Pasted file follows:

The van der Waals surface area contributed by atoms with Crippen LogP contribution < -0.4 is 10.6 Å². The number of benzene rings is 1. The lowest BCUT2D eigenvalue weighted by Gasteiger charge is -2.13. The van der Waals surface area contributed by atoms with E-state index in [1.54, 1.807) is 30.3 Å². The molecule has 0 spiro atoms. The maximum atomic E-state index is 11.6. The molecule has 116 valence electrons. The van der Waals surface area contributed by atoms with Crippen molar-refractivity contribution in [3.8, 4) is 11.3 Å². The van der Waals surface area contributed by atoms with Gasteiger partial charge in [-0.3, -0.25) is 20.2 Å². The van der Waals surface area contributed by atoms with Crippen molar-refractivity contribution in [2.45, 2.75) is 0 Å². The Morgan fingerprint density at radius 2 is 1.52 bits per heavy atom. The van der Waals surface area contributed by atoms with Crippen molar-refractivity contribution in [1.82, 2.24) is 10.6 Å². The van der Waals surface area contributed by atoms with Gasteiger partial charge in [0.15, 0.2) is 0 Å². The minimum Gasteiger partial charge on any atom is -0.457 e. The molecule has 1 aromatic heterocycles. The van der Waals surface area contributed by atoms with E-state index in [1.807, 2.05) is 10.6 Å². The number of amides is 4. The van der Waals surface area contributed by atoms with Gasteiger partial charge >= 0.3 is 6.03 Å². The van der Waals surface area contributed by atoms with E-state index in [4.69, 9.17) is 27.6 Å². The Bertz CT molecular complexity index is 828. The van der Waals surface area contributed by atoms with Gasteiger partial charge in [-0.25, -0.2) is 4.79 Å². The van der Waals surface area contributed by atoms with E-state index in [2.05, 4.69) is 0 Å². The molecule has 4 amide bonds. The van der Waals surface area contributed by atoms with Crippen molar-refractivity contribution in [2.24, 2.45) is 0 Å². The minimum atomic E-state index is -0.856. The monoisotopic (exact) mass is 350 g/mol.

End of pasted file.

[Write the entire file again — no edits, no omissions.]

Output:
The van der Waals surface area contributed by atoms with Crippen LogP contribution < -0.4 is 10.6 Å². The number of benzene rings is 1. The lowest BCUT2D eigenvalue weighted by Gasteiger charge is -2.13. The van der Waals surface area contributed by atoms with E-state index in [1.54, 1.807) is 30.3 Å². The molecule has 0 spiro atoms. The maximum atomic E-state index is 11.6. The molecule has 116 valence electrons. The van der Waals surface area contributed by atoms with Crippen molar-refractivity contribution in [3.8, 4) is 11.3 Å². The van der Waals surface area contributed by atoms with Gasteiger partial charge in [-0.3, -0.25) is 20.2 Å². The van der Waals surface area contributed by atoms with Crippen molar-refractivity contribution in [2.45, 2.75) is 0 Å². The Morgan fingerprint density at radius 2 is 1.52 bits per heavy atom. The van der Waals surface area contributed by atoms with Crippen molar-refractivity contribution in [1.82, 2.24) is 10.6 Å². The van der Waals surface area contributed by atoms with Gasteiger partial charge in [0.15, 0.2) is 0 Å². The minimum Gasteiger partial charge on any atom is -0.457 e. The molecule has 1 aromatic heterocycles. The van der Waals surface area contributed by atoms with E-state index in [1.807, 2.05) is 10.6 Å². The number of amides is 4. The van der Waals surface area contributed by atoms with Gasteiger partial charge >= 0.3 is 6.03 Å². The van der Waals surface area contributed by atoms with E-state index in [4.69, 9.17) is 27.6 Å². The Bertz CT molecular complexity index is 828. The van der Waals surface area contributed by atoms with Gasteiger partial charge in [-0.25, -0.2) is 4.79 Å². The van der Waals surface area contributed by atoms with E-state index in [2.05, 4.69) is 0 Å². The molecule has 4 amide bonds. The van der Waals surface area contributed by atoms with Crippen molar-refractivity contribution in [2.24, 2.45) is 0 Å². The minimum atomic E-state index is -0.856. The monoisotopic (exact) mass is 350 g/mol.